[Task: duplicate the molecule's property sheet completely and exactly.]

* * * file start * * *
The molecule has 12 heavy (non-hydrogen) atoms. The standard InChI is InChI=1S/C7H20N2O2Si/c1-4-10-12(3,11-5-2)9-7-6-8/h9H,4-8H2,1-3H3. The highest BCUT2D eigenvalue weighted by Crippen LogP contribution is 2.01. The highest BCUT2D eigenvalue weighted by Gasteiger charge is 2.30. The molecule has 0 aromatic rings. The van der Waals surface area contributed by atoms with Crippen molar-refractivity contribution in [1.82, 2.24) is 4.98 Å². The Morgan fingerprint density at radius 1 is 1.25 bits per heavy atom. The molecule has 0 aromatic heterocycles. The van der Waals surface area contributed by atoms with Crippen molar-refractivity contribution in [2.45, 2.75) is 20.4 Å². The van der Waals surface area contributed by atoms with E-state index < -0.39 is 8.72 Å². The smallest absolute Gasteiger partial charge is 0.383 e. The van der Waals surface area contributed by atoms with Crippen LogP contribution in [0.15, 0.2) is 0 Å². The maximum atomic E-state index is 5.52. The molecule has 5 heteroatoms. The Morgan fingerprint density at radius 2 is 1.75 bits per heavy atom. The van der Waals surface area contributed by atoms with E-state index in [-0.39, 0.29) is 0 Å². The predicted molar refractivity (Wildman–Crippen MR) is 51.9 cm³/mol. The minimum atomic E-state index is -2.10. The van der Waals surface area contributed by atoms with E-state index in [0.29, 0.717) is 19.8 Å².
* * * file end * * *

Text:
The molecule has 12 heavy (non-hydrogen) atoms. The standard InChI is InChI=1S/C7H20N2O2Si/c1-4-10-12(3,11-5-2)9-7-6-8/h9H,4-8H2,1-3H3. The highest BCUT2D eigenvalue weighted by Crippen LogP contribution is 2.01. The highest BCUT2D eigenvalue weighted by Gasteiger charge is 2.30. The molecule has 0 aromatic rings. The van der Waals surface area contributed by atoms with Crippen molar-refractivity contribution in [1.82, 2.24) is 4.98 Å². The Morgan fingerprint density at radius 1 is 1.25 bits per heavy atom. The molecule has 0 aromatic heterocycles. The van der Waals surface area contributed by atoms with Crippen molar-refractivity contribution in [2.45, 2.75) is 20.4 Å². The van der Waals surface area contributed by atoms with E-state index < -0.39 is 8.72 Å². The smallest absolute Gasteiger partial charge is 0.383 e. The van der Waals surface area contributed by atoms with Crippen LogP contribution in [0.15, 0.2) is 0 Å². The maximum atomic E-state index is 5.52. The molecule has 5 heteroatoms. The Morgan fingerprint density at radius 2 is 1.75 bits per heavy atom. The van der Waals surface area contributed by atoms with E-state index in [-0.39, 0.29) is 0 Å². The predicted molar refractivity (Wildman–Crippen MR) is 51.9 cm³/mol. The minimum atomic E-state index is -2.10. The van der Waals surface area contributed by atoms with E-state index in [0.29, 0.717) is 19.8 Å².